Flu shots in particular don’t have the best track record. A study published in the journal Vaccine found that flu vaccines can cause a measurable increase in inflammation in pregnant women, this in turn can lead to multiple health consequences. Another study published in the Journal of Pediatrics found that 85 percent of newborn infants experienced abnormal elevations of CRP when given multiple vaccines and up to 70% in those given a single vaccine. CRP is a protein found in the blood, a rise in this protein is a response to inflammation. Overall, 16 percent of infants were reported to experience vaccine-associated cardiorespiratory events within 48 hours of immunization.

More people are choosing to opt out of their yearly flu vaccination due to new information surfacing that shows they can be harmful to your health. Instances like children in Europe developing narcolepsy after the H1N1 pandemrix vaccine adds to decisions as well. Periodic infectious challenges are natures way of strengthening our immune system. With such a rigid vaccine schedule, our immune system becomes reliant and weak instead of strong and developed.
In 2009, Canadians actually increased the rate of medically attended pandemic H1N1 infection. Vaccines may actually decrease the resistance to viral infection via their immunosuppressive actions.

There is nothing wrong with presenting information on the other side of the coin, you should never be fearful of anything. If you do decide to vaccinate, be in your own knowing that the decision was right for you, not simply the recommendation of another. If you decide not to vaccinate, be in your own knowing of this decision as well. Your consciousness also plays a key role when it comes to health and remaining aware of that is an important step also. There is just a tidbit of information of vaccinations in this article, but I hope I’ve inspired you to further your research if concerned or interested.


Walia, “A Government Threatens to Stop Funding Hospitals that Refuse to Force Vaccinate Staff”

Related Topics:

Now It’s U.Ks Turn for Enforced Vaccines!

CVS Flu Shot Kills 23 Senior Citizens

Poor Asian, African, and Latin American Children Targeted by Gates and Others with Questionable Vaccines*

Food Aid for Brits Courtesy of the Red Cross*

Poisoning the Next Generation: Fluoride Plan in School Milk*

GMOs Are Mutating Microorganisms and Spawning Deadly New Life Forms‏

Thousands Protest in the UK Over Health Cuts*

Australia’s Eugenics Agenda *

The West in a Panic!*

Checking out of the Matrix: Life without Stress!

Drug Free Psychiatry and Beyond Globalized Eugenics

It’s About Shutting YOU Down!

It’s About Shutting YOU Down!

“Americans are being treated to political theatre at its finest. It’s not a theatre of entertainment, however, but a coliseum of enslavement where in the world of deception, perception becomes reality.

This theatre requires audience participation, where we, the theatre-goers, become part of the play.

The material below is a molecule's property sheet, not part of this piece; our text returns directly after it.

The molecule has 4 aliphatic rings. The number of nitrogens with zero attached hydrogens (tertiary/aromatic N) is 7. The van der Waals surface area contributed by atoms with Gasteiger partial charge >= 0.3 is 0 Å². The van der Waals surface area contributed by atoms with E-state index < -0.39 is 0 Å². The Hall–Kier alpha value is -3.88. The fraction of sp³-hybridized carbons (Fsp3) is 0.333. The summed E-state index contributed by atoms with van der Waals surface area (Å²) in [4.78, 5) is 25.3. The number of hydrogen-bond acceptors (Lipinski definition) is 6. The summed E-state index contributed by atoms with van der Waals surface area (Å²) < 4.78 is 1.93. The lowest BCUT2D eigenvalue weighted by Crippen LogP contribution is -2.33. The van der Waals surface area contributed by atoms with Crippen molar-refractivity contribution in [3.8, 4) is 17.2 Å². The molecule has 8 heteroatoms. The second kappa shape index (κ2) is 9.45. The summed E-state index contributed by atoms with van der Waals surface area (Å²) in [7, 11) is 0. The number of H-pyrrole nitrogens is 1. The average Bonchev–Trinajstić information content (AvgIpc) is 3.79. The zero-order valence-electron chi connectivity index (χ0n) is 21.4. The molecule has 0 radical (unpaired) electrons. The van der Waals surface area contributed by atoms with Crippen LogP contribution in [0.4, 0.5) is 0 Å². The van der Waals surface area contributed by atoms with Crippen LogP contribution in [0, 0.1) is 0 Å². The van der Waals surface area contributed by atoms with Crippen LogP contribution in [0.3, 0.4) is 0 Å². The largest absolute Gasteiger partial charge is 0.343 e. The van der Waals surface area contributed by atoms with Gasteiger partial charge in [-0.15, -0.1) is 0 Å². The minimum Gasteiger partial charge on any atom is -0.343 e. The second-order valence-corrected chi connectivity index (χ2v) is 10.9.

We are a truly captive audience, entranced into mindlessly choosing sides at the frenzied urging of the corporate media and partisan cheerleaders firmly seated behind the microphones and television cameras of the nationally syndicated media.”

Related Topics:

Court Order: The Re-Education of Lauryn Hill for Speaking the Truth!

U.S. FEMA’s Refugee Camp for Americans*

Government Shutdown!?*

The Real Reason Why NASA Is Being Shut Down*

“The Closer You Look, the Less You See”: The Mind Control Entertainment Industry*

Obama’s Manipulating the Brain Project

Checking out of the Matrix: Life without Stress!

A 12 Year-Old Kid Explains What’s Going On*

One Economy, One Government, Your World!

A 6,387km Trek to Mecca*

A 6,387km Trek to Mecca*

One man found an age-old method to prepare himself for hajj….

By Rizwan Khatik

A Pakistani national has covered 6,387 kilometers on foot to make his hajj to Makkah , the Al Arabiya television channel said on Sunday.

Kharlzada Kasrat Rai, 37, began his trip from Karachi on June 7, travelling 6,387 kilometers (3,968 miles) through Iran, Iraq and Jordan on foot. Kharlzada Kasrat Rai, who twice staged the longest peace walks in the world, announced to march from Karachi Press Club to Makkah, Saudi Arabia on foot to promote global peace.

“I want peace in the world, equality, and a union of the Muslim Ummah like the European Union,” he said.

He arrived in Makkah on Oct. 1 to a hero’s welcome.

Kharlzada was received by Saudi government officials and a representative of the holy Ka’aba’s imam in addition to members of Makkah’s Pakistani community and supporters from various Muslim countries.

Kharlzada is an experienced walker. In 2007, he walked 1,999 kilometers across his home country in 85 days. In 2009, he covered a distance of 327 kilometers from Lahore to Islamabad in 14 days and another 22 kilometers from Islamabad to the settlement of Chakuti in nine days.

Saudi Arabia announced that more than 1.3 million people will be performing this year’s hajj, with more than half of them coming from outside Saudi Arabia.


Related Topics:

Those Who Love Peace…

The Peacewalker

Colombia: Manifesto for the Land and Peace

International Peace Day 2011

Libya: 11 Imams From Peace Mission Massacred

Mayans Call on UN for New Era of Peace!

Philippines Indigenous Excluded from Peace and Development Agenda*